Is Now a Good Time to Invest in Credit Risk Funds?
As this report indicates, credit risk funds may offer better returns because the spreads between AAA and AA are still attractive, but not as attractive as they were in the aftermath of the Franklin Templeton fiasco.
On October 5, 2021, Moody’s changed the outlook for India’s sovereign ratings from negative to stable and maintained its rating at Baa3 for India’s foreign currency, local currency long-term issuer ratings and credit rating senior unsecured in local currency. The change in perspective was due to their belief that the downside risks of a negative feedback between the real economy and the financial system are decreasing. As previously anticipated by the rating agency, with capital buffers and greater liquidity, banks and non-bank financial institutions pose much lower risk to the sovereign. Nonetheless, another rating agency, Fitch, reaffirmed its BBB sovereign ratings on India, which is the lowest investment rating compared to India’s sovereign rating. Fitch Ratings maintained its negative outlook as it believes India has high government debt, a weak financial sector and some lagging structural issues.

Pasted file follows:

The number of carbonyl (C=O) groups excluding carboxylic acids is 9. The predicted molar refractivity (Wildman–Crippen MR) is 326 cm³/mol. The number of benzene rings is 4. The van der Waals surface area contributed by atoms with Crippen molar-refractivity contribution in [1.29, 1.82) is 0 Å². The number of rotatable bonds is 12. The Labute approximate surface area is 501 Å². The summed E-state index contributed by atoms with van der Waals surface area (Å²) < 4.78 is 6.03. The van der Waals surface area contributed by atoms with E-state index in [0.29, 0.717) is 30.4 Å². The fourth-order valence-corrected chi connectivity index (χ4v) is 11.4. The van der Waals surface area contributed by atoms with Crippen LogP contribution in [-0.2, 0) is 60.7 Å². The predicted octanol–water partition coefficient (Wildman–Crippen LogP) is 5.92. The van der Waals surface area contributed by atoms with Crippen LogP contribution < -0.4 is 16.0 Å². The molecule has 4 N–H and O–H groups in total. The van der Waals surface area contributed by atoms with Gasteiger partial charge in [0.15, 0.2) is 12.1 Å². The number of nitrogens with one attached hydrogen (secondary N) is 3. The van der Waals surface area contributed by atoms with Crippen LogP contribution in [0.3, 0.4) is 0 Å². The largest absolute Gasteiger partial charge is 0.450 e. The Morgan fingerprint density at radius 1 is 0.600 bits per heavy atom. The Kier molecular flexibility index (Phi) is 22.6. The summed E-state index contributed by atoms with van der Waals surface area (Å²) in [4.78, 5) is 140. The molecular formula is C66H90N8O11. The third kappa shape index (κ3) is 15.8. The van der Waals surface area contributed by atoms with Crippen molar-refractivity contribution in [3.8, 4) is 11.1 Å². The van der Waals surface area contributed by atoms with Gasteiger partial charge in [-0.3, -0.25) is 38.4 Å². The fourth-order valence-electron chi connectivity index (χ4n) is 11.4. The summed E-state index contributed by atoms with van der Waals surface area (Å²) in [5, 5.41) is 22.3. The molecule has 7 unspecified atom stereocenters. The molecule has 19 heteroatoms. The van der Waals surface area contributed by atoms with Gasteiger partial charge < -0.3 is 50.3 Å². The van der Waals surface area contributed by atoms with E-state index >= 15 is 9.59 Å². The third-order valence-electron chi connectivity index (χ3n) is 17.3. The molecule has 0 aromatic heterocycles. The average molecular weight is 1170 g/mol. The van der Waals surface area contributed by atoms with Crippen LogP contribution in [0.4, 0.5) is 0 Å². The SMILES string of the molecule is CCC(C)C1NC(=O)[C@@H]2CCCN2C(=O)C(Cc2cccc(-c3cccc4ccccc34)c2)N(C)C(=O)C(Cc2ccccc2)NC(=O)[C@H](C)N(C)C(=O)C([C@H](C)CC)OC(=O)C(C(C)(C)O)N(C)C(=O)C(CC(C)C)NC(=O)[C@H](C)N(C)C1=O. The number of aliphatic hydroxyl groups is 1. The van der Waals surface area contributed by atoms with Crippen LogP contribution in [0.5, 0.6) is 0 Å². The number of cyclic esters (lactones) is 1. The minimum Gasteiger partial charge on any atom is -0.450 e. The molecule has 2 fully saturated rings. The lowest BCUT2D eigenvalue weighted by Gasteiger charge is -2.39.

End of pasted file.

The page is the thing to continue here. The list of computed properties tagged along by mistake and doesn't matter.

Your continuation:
Fitch Ratings has warned that India could suffer a downgrade if it fails to reduce the ratio of public debt to GDP. Structurally weaker real GDP growth prospects due to continued weakness in the financial sector or lack of reform implementation could further weigh on the debt trajectory. That said, India is experiencing a rapid economic recovery from the pandemic. In addition, the pressures on the financial sector are also easing and even the risks are decreasing. Credit institutions expect demand for business loans to rebound by the end of FY22. Indeed, in order to meet the growing demand for goods and services in a context of resumption of economic activities, companies would look at capital expenditure.
Improve the economy and credit risk funds